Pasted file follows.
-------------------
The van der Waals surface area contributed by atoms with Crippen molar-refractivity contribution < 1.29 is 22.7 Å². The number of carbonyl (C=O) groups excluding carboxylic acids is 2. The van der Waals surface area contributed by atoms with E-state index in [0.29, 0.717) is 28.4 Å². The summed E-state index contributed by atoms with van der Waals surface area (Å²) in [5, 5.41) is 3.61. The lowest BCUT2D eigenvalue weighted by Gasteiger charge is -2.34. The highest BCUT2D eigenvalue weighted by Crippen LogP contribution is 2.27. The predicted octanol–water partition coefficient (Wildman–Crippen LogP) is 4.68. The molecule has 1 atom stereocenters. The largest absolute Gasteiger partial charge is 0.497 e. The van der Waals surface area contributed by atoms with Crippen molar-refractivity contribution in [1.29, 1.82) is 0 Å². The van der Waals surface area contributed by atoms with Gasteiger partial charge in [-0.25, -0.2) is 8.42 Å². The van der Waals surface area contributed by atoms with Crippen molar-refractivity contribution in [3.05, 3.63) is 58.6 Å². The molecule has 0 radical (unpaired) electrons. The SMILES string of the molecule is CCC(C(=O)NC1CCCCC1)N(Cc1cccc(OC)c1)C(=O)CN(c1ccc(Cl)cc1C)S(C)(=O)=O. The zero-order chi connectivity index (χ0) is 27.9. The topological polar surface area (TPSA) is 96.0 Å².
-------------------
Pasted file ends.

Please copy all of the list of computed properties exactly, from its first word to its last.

The van der Waals surface area contributed by atoms with Crippen molar-refractivity contribution < 1.29 is 22.7 Å². The number of carbonyl (C=O) groups excluding carboxylic acids is 2. The van der Waals surface area contributed by atoms with E-state index in [0.29, 0.717) is 28.4 Å². The summed E-state index contributed by atoms with van der Waals surface area (Å²) in [5, 5.41) is 3.61. The lowest BCUT2D eigenvalue weighted by Gasteiger charge is -2.34. The highest BCUT2D eigenvalue weighted by Crippen LogP contribution is 2.27. The predicted octanol–water partition coefficient (Wildman–Crippen LogP) is 4.68. The molecule has 1 atom stereocenters. The largest absolute Gasteiger partial charge is 0.497 e. The van der Waals surface area contributed by atoms with Crippen molar-refractivity contribution in [1.29, 1.82) is 0 Å². The van der Waals surface area contributed by atoms with Gasteiger partial charge in [-0.25, -0.2) is 8.42 Å². The van der Waals surface area contributed by atoms with Crippen molar-refractivity contribution in [3.05, 3.63) is 58.6 Å². The molecule has 0 radical (unpaired) electrons. The SMILES string of the molecule is CCC(C(=O)NC1CCCCC1)N(Cc1cccc(OC)c1)C(=O)CN(c1ccc(Cl)cc1C)S(C)(=O)=O. The zero-order chi connectivity index (χ0) is 27.9. The topological polar surface area (TPSA) is 96.0 Å².